“I like to transmit enthusiasm to the students,” Mr. Bross explained, “and if they haven’t experienced something I’m talking about, I try to demonstrate it.”

He said he spent part of last summer co-leading a college workshop in which high-school teachers developed a curriculum for using the microcomputer as a laboratory instrument to measure light intensity, motion, and temperature, and to put instantaneous time graphs on the screen.

Mr. Bross said that he hoped the nsf and others would fund more summer workshops and seminars for high-school teachers. “It’s one of the only opportunities that high-school teachers have to do research and not be interrupted by study halls and that kind of thing,” he said. “It’s a way to continue to promote high ideals in the teaching of science in high school.”

The following teachers were cited by the awards program:

Alabama: Jane D. Nall, science, Escambia County High School, Atmore; Wanda M. Motes, mathematics, Enterprise High School, Enterprise.

Alaska: Deborah Pomeroy, science, West Valley High School, Fairbanks; James A. Seitz, mathematics, Romig Junior High School, Anchorage.

Arizona: Wayne Williams, science, Corona Del Sol High School, Tempe; Sherry Baca, mathematics, Granite Mountain Junior High School, Prescott.

Arkansas: William A. Merrifield, science, Fayetteville Senior High School, Fayetteville; Linda F. Shibley, mathematics, Southeast Middle School, Pine Bluff.

California: Alfred W. Guenther, science, Stephen M. White Junior High School, Carson; Lyle Fisher, mathematics, Redwood High School, Larkspur.

Colorado: Marie Z. Sullivan, science, Sabin Junior High School, Colorado Springs; Christine J. Comins, mathematics, Pueblo County High School, Pueblo.

Connecticut: Joel W. Block, science, Brien McMahon High School, Norwalk; John C. De Meo, mathematics, Coginchaug Regional High School, Durham.

Delaware: Harry J. Dillner, science, Christiana High School, Newark; Harry Kutch, mathematics, William Penn High School, New Castle.

District of Columbia: Kathleen Sweeney-Hammond, science, The Maret School, Washington; Ethel Cobb Henderson, mathematics, Banneker High School, Washington.

Florida: Angie L. Matamoros, science, Coral Springs High School, Coral Springs; Marita H. Eng, mathematics, Sandalwood Junior-Senior High School, Jacksonville.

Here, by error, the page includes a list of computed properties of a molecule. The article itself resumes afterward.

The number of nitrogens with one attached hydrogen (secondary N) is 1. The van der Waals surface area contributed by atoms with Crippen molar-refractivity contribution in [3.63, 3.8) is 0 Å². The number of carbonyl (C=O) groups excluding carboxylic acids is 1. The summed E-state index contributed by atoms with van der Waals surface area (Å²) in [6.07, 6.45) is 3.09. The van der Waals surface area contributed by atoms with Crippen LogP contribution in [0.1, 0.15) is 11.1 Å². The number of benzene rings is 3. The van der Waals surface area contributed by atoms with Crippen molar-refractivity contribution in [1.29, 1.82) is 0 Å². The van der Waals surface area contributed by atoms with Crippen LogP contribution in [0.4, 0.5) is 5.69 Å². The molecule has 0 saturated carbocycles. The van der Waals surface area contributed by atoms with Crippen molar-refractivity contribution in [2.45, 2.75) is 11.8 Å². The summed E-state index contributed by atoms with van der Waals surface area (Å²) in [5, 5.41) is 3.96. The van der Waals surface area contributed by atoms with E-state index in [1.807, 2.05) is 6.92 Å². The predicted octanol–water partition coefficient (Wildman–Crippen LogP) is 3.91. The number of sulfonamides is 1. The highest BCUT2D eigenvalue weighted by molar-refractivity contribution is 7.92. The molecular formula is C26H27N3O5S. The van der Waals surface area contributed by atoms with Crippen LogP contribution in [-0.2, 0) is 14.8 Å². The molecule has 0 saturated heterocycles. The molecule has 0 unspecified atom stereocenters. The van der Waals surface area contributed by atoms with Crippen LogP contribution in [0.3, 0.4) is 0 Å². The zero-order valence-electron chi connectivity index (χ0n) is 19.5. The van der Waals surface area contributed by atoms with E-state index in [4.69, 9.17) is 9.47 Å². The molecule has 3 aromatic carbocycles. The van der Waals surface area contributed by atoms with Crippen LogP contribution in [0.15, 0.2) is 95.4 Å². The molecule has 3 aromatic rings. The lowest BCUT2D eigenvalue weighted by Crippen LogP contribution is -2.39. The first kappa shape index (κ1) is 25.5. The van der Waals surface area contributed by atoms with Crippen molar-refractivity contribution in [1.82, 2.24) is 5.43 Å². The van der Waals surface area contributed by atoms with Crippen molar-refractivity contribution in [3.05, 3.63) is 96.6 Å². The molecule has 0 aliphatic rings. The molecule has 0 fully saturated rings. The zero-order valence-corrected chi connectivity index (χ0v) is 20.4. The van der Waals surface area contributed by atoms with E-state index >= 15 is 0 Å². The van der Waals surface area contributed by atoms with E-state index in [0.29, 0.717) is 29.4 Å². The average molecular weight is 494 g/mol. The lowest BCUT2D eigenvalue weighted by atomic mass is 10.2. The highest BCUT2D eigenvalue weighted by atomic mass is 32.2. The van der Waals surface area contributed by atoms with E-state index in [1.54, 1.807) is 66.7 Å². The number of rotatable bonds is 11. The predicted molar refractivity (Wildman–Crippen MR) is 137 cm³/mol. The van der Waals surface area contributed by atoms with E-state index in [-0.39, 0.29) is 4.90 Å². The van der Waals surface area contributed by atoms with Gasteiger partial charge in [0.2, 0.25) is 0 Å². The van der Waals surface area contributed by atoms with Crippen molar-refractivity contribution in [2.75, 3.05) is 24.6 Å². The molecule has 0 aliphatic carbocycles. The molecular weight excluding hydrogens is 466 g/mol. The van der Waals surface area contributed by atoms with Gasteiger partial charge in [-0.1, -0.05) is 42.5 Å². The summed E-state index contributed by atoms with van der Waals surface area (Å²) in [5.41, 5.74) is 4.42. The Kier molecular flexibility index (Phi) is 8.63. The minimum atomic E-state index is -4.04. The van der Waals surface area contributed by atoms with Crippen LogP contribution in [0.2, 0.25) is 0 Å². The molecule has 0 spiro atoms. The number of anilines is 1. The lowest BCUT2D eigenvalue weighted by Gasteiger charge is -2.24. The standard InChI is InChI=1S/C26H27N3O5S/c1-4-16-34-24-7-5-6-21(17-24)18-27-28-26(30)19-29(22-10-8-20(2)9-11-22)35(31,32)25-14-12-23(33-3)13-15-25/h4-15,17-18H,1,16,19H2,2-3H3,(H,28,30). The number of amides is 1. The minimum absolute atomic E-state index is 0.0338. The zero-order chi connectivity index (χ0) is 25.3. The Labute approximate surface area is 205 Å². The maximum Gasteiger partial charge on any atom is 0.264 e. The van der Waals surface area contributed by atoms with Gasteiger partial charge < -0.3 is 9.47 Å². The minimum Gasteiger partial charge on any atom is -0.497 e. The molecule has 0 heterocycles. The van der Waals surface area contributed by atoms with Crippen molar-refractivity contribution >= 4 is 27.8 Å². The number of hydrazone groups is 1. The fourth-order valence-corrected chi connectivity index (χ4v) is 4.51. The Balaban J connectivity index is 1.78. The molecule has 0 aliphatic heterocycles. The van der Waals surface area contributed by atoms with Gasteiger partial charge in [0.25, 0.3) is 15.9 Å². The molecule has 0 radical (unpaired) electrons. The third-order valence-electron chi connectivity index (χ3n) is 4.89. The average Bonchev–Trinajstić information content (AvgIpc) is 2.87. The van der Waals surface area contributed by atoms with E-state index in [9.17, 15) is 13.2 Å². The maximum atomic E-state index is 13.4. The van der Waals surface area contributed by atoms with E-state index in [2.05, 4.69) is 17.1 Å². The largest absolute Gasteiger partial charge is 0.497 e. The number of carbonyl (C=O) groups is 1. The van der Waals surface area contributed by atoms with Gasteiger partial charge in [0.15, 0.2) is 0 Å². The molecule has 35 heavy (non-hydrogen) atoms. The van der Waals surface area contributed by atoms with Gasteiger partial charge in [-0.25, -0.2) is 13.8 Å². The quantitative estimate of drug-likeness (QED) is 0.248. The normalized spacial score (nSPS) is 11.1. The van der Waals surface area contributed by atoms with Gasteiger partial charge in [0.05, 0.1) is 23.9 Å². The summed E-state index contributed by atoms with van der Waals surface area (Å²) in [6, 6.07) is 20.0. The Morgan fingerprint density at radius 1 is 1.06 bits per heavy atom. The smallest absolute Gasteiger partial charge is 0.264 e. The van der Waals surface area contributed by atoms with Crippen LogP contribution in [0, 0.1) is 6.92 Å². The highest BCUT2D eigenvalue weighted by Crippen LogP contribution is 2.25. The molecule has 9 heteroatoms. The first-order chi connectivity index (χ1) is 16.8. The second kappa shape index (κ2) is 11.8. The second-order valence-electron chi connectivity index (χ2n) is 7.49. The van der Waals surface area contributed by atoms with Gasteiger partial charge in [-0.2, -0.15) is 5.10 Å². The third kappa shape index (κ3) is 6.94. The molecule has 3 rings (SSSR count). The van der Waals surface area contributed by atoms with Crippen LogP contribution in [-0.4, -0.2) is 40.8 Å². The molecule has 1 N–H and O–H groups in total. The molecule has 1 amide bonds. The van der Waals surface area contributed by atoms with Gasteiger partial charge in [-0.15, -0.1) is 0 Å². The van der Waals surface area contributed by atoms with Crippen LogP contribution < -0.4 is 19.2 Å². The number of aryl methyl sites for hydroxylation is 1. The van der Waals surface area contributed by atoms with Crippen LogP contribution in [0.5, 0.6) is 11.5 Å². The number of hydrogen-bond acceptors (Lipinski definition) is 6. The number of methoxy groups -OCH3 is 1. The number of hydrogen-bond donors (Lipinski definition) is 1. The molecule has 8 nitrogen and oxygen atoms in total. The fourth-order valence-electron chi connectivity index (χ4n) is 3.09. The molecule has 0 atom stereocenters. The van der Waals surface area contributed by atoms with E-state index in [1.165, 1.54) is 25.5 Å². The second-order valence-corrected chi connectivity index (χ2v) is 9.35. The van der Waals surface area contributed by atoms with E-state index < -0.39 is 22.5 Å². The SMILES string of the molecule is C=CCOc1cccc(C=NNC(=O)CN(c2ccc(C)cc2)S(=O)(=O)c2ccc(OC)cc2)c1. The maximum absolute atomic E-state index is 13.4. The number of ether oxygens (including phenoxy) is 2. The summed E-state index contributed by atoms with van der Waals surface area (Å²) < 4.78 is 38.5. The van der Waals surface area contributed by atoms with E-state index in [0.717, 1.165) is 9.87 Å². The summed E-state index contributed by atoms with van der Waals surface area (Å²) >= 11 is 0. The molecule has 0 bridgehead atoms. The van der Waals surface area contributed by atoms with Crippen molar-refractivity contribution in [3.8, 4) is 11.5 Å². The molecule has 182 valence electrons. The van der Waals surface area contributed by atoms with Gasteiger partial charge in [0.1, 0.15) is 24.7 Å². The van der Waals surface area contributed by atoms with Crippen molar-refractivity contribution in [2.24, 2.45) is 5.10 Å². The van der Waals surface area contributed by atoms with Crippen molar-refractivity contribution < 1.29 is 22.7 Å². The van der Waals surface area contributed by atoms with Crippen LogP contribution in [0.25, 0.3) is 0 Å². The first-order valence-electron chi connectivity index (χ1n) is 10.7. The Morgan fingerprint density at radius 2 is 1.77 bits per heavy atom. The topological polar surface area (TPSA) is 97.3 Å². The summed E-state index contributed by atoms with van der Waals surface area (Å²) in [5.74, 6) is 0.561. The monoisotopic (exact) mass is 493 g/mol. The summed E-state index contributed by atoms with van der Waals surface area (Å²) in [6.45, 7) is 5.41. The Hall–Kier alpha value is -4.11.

Georgia: Annie Laura Pace, science, Cedar Shoals High School, Athens; Raymond L. Lamb, mathematics, Northside High School, Atlanta.

Hawaii: Iris H. Shinseki, science, Aiea High School, Aiea; Reverie N. Suzuki, mathematics, Iolani School, Honolulu.

Idaho: Joanne Tegan Thompson, science, Capital High School, Boise; Jerry Helgeson, mathematics, Meridian Senior High School, Meridian.

Illinois: George S. Zahrobsky, science, Glenbard West High School, Glen Ellyn; Cathy J. Cook, mathematics, Margaret Mead Junior High School, Elk Grove.

Indiana: Nevin E. Longenecker, science, John Adams High School, South Bend; Martha E. Hegg, mathematics, Elston High School, Michigan City.

Iowa: Kenneth A. Hartman, science, Ames Senior High School, Ames; Karen A. Dotseth, mathematics, Cedar Falls Senior High School, Cedar Falls.

Kansas: Kenneth J. Bingman, science, Shawnee Mission West High School, Shawnee Mission; Beverly W. Nichols, mathematics, Shawnee Mission Northwest High School, Shawnee.

Kentucky: Jane Scott Sisk, science, Calloway County High School, Murray; Thomas Richard Mowery, mathematics, Southern Junior High School, Lexington.

Louisiana: Gary L. Stringer, science, West Monroe High School, Ouachita High School, Ouachita Parish Gifted Program, Monroe; Barbara I. Stott, mathematics, Riverdale High School, Jefferson.

Maine: Jane Abbott, science, Waterville High School, Waterville; Andrew W. Williamson 3rd, mathematics, Lincoln Academy, Newcastle.

Maryland: Paul H. Hummer Jr., science, Middletown High School, Middletown; Carvel LaCurts, mathematics, Pocomoke High School, Pocomoke City.

Massachusetts: Joreen Valerie Piotrowski, science, Newman Middle School, Needham; Martin J. Badoian, mathematics, Canton High School, Canton.

Michigan: Juliana Texley, science, Richmond High School, Richmond; Timothy Vail Craine, mathematics, Renaissance High School, Detroit.